Take the 2-minute tour ×
Stack Overflow is a question and answer site for professional and enthusiast programmers. It's 100% free, no registration required.

I am studying the 8 queen problem and I have think the following algorithm to solve this problem (but it seems not correct)

My algorithm work in this way on an 8X8 chessboard:

  1. At the beginning put a queen in a random location of the board
  2. Mark as unserviceable al the locations that are on the horizontal line, on the vertical line and on the two diagonal lines of the current queen.
  3. Place another queen in any location still free on the board
  4. Iterate this process (from point 2) untill there are usable location on the board

I have try this solution on paper but, often I can place only 7 queen and not queen...

So I am thinking that this solution is able to place a number of queens that can not eat each other but it don't ensure that, if I am using an nXn board, I can always place 8 queens...

Is it true?



share|improve this question

closed as not a real question by talonmies, Jean-Bernard Pellerin, ElKamina, Roku, drwelden Apr 1 '13 at 17:19

It's difficult to tell what is being asked here. This question is ambiguous, vague, incomplete, overly broad, or rhetorical and cannot be reasonably answered in its current form. For help clarifying this question so that it can be reopened, visit the help center. If this question can be reworded to fit the rules in the help center, please edit the question.

You are doing it the wrong way. Placing n-1 queens doesn't guarantee that you can place the nth queen. You need to use backtracking. There are tons of resources on the internet. Come back when you read them. –  ElKamina Apr 1 '13 at 15:30

2 Answers 2

up vote 3 down vote accepted

@miorel is exactly correct about backtracking. Just for fun I tried to solve this brute force in C/C++ using a simple recursive algorithm, with a one simple optimization:

We know that for any given problem size N, each queen will be in a separate column. So we don't even try other columns. So the idea is this:

  • Each queen will have its own column, so queen 1 goes in column 1, queen 2 in column 2, etc.
  • So the goal really is to pick a row for each queen. Starting with the first queen, let try each row in turn. We do this by placing a queen in a possible row, then making a recursive call to place the second, third, and fourth queen.
  • When checking if placing is compatible, we only need to check a) whether there is a queen in the same row and b) whether there are any diagonal queens.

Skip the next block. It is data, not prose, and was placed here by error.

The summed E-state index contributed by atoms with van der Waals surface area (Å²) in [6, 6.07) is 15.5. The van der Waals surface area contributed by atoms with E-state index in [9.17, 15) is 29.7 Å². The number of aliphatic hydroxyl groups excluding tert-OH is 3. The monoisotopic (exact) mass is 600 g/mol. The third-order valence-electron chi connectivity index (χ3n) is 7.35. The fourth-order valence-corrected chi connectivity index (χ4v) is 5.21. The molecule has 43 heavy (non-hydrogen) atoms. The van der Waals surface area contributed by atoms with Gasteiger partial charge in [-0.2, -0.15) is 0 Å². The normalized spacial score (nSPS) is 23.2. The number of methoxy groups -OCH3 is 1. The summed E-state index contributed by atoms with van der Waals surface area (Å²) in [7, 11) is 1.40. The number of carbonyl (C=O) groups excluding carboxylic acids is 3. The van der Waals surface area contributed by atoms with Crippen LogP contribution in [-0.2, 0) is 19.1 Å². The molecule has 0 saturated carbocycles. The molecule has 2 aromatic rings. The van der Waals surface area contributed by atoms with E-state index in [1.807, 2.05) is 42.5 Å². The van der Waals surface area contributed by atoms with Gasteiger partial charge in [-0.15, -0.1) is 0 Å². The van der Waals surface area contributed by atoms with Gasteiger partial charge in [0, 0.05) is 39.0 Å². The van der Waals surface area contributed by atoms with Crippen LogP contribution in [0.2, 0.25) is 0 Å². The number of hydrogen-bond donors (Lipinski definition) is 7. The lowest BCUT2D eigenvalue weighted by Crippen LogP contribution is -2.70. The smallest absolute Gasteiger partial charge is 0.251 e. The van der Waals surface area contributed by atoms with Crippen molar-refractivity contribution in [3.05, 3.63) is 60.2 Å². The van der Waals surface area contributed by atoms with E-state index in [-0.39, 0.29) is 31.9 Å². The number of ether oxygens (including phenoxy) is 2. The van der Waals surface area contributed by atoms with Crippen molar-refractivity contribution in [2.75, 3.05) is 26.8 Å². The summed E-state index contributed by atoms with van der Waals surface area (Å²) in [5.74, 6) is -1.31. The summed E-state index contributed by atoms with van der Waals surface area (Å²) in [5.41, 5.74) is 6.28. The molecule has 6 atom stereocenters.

#include <stdlib.h>
    #include <stdio.h>
    int solveQueens(int queenIndex, int sz, int * positions) {
        for (int i=0; i<sz; i++) {
            int valid = 1;
            for (int j=0; j<queenIndex; j++) {
                int diff = queenIndex-j;
                if ( 
                    ||  (positions[j]+diff == i) 
                    ||  (positions[j]-diff == i)
                ) {
                    valid = 0;
            if (valid) {
                if (queenIndex < sz-1) {
                    // Recursive call
                    int res = solveQueens(queenIndex+1, sz, positions);
                    if (res) 
                        return 1;
                } else {
                    return 1;
        return 0;
    void printQueens(int sz, int * positions) {
        for (int i=0; i<sz; i++) {
            printf("%c%d ", (char)(i+(int)'A'), positions[i]+1);
    void queens(int sz) {
        int * positions = (int *)malloc(sizeof(int)*sz);
        if (solveQueens(0, sz, positions)) {
            printQueens(sz, positions);
        } else {
            printf("No solutions found\n");
    int main() {
        return 0;

I am sure this is not the optimal algorithm, but it works under 1 sec on board sizes of 24.

share|improve this answer

Add backtracking to your algorithm. If placing the 7th queen results in a position where there's no room for an 8th one, then it was a bad spot for the 7th queen. So remove it and pick a different spot for it. If you run out of places for the 7th queen that means the 6th queen was in a bad spot, etc.

share|improve this answer

Not the answer you're looking for? Browse other questions tagged or ask your own question.